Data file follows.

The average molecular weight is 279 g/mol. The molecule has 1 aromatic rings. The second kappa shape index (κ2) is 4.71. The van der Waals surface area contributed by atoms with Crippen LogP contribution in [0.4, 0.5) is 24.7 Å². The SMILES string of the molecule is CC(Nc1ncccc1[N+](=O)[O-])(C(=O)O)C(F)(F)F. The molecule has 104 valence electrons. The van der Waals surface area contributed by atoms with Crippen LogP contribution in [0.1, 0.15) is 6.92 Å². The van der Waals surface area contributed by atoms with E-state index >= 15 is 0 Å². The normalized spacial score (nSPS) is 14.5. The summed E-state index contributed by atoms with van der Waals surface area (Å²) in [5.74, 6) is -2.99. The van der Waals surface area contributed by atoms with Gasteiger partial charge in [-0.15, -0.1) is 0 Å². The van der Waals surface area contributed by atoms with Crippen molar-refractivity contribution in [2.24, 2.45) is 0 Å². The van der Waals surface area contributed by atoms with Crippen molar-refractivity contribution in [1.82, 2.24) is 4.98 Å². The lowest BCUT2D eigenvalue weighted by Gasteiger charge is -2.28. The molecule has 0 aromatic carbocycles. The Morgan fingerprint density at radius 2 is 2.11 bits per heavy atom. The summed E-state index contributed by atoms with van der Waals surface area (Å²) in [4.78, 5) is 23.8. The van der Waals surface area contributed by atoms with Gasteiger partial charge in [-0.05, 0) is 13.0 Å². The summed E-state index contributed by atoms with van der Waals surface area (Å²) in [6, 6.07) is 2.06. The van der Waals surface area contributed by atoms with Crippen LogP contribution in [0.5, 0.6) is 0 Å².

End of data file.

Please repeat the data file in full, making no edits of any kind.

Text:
The average molecular weight is 279 g/mol. The molecule has 1 aromatic rings. The second kappa shape index (κ2) is 4.71. The van der Waals surface area contributed by atoms with Crippen LogP contribution in [0.4, 0.5) is 24.7 Å². The SMILES string of the molecule is CC(Nc1ncccc1[N+](=O)[O-])(C(=O)O)C(F)(F)F. The molecule has 104 valence electrons. The van der Waals surface area contributed by atoms with Crippen LogP contribution in [0.1, 0.15) is 6.92 Å². The van der Waals surface area contributed by atoms with E-state index >= 15 is 0 Å². The normalized spacial score (nSPS) is 14.5. The summed E-state index contributed by atoms with van der Waals surface area (Å²) in [5.74, 6) is -2.99. The van der Waals surface area contributed by atoms with Gasteiger partial charge in [-0.15, -0.1) is 0 Å². The van der Waals surface area contributed by atoms with Crippen molar-refractivity contribution in [2.24, 2.45) is 0 Å². The van der Waals surface area contributed by atoms with Crippen molar-refractivity contribution in [1.82, 2.24) is 4.98 Å². The lowest BCUT2D eigenvalue weighted by Gasteiger charge is -2.28. The molecule has 0 aromatic carbocycles. The Morgan fingerprint density at radius 2 is 2.11 bits per heavy atom. The summed E-state index contributed by atoms with van der Waals surface area (Å²) in [4.78, 5) is 23.8. The van der Waals surface area contributed by atoms with Gasteiger partial charge in [-0.05, 0) is 13.0 Å². The summed E-state index contributed by atoms with van der Waals surface area (Å²) in [6, 6.07) is 2.06. The van der Waals surface area contributed by atoms with Crippen LogP contribution in [0.5, 0.6) is 0 Å².